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Full Auto in 6e is very vague

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Michael Chandra

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« Reply #15 on: <01-17-20/1326:06> »
But TBH, we can hair-split the fragg out of the current state of FA attacks, but that doesn´t solve their main problem: They are just almost 100% mechanically inferior to the other firing modes. (Unless you use Anticipiation, at which point they become extremely silly if the GM doesn´t have common sense and puts a limit on the number of possible attacks).
Isn't FA the only way to hit more than 2 targets with a single action and not use any minor actions?  That would seem to me to make it at least circumstantially useful.  Or am I missing something?  If there are only two targets Wide Burst is obviously FAR better.
Dual-wielding two wide bursts.

As for Anticipation, it might get errata clarification, we'll see soon, but the key note is to notice the description mentions "each target".
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Stainless Steel Devil Rat

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« Reply #16 on: <01-17-20/1331:08> »
But TBH, we can hair-split the fragg out of the current state of FA attacks, but that doesn´t solve their main problem: They are just almost 100% mechanically inferior to the other firing modes. (Unless you use Anticipiation, at which point they become extremely silly if the GM doesn´t have common sense and puts a limit on the number of possible attacks).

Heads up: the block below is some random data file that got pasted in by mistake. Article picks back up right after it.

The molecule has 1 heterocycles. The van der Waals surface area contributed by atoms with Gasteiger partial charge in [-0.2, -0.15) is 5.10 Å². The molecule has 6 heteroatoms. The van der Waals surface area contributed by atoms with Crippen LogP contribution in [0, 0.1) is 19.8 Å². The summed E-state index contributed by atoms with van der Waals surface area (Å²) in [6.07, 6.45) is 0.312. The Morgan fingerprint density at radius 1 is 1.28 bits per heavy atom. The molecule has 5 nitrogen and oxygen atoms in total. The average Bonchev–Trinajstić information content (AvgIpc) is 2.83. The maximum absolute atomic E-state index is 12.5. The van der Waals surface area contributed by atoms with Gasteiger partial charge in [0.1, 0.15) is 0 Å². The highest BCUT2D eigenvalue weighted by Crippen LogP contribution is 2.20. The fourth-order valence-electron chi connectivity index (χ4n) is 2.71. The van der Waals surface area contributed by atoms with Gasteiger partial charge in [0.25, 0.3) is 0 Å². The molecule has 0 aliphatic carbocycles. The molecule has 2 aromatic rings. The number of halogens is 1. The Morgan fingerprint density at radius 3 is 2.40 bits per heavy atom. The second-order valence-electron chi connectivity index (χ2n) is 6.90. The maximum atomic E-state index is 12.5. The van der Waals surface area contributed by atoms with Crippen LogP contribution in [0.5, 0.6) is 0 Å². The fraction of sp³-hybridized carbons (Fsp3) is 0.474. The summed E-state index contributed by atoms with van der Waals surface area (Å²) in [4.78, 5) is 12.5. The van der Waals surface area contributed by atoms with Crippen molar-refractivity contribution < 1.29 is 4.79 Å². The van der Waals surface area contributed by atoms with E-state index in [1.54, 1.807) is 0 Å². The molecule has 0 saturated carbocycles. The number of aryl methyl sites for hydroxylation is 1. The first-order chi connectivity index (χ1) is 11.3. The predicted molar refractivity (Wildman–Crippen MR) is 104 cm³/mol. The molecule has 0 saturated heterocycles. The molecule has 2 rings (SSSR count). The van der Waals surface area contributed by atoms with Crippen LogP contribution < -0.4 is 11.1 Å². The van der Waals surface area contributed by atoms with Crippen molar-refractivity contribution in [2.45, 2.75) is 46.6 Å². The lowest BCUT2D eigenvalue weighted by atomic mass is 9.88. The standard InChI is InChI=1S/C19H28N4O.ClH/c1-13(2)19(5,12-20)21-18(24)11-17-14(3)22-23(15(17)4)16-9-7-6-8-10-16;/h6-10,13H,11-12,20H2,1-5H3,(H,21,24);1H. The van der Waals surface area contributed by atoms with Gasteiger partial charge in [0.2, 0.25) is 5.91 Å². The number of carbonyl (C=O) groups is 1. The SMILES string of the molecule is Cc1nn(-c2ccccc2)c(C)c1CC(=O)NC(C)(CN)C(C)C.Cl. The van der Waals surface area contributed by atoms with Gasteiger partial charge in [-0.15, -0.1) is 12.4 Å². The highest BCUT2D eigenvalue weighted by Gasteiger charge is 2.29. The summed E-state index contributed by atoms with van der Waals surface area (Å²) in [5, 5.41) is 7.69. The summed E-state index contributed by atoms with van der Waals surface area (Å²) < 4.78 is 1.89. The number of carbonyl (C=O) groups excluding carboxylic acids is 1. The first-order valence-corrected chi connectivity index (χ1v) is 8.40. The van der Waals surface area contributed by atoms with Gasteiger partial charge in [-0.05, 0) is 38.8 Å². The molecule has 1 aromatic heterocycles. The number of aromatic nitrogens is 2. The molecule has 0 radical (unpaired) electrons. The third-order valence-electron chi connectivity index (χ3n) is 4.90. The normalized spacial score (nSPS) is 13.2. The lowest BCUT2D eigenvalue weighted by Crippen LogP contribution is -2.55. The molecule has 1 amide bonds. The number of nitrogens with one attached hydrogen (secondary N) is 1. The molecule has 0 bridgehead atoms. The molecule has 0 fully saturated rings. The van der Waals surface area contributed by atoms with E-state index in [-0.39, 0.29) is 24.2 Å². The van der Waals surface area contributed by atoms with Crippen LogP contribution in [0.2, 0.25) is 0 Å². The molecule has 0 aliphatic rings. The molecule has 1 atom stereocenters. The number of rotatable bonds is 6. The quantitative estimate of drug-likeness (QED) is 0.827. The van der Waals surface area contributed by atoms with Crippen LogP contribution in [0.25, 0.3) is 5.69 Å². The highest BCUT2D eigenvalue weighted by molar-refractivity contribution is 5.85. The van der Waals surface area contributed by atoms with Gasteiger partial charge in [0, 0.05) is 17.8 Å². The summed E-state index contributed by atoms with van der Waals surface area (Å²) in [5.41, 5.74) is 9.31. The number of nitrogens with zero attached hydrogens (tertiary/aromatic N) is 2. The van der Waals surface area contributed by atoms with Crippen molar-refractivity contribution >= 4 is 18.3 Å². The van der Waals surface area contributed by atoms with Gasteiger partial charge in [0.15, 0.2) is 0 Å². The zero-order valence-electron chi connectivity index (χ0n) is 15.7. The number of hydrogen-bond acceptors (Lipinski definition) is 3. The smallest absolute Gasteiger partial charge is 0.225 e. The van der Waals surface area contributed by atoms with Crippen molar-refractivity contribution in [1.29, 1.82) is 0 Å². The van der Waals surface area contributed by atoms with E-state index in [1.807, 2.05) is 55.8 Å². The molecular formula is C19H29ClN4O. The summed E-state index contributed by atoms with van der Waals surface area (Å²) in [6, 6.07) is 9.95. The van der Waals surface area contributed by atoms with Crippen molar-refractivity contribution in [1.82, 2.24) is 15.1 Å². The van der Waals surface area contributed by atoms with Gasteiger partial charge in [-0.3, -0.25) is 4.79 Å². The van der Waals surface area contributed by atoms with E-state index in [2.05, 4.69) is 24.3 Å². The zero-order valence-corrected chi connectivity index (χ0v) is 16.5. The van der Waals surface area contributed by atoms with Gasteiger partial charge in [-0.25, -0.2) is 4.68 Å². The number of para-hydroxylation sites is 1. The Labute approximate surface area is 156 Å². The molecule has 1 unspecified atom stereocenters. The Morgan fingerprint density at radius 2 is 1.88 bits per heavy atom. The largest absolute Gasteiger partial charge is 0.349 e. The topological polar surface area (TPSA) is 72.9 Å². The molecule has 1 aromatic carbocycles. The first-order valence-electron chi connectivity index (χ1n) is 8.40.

Isn't FA the only way to hit more than 2 targets with a single action and not use any minor actions?  That would seem to me to make it at least circumstantially useful.  Or am I missing something?  If there are only two targets Wide Burst is obviously FAR better.
Dual-wielding two wide bursts.

As for Anticipation, it might get errata clarification, we'll see soon, but the key note is to notice the description mentions "each target".

The ability to shoot someone twice in the same attack is, IMO, the main point of FA. Doubling, or tripling up on DV is a pretty big benefit. Although action economy is nothing to sneeze at either.  Saving a minor action means that's one more attack this round you get to dodge.

Anticipation says it works when you expend the multiple attack minor action. Ergo if you don't expend the action, then you don't get to Anticipate.  And if you expend the action, then you don't get to double/triple up on a single target as that's a FA rule, not a multiple attacks rule.
« Last Edit: <01-17-20/1333:49> by Stainless Steel Devil Rat »
RPG mechanics exist to give structure and consistency to the game world, true, but at the end of the day, you’re fighting dragons with algebra and random number generators.

Finstersang

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« Reply #17 on: <01-17-20/1346:16> »
But TBH, we can hair-split the fragg out of the current state of FA attacks, but that doesn´t solve their main problem: They are just almost 100% mechanically inferior to the other firing modes. (Unless you use Anticipiation, at which point they become extremely silly if the GM doesn´t have common sense and puts a limit on the number of possible attacks).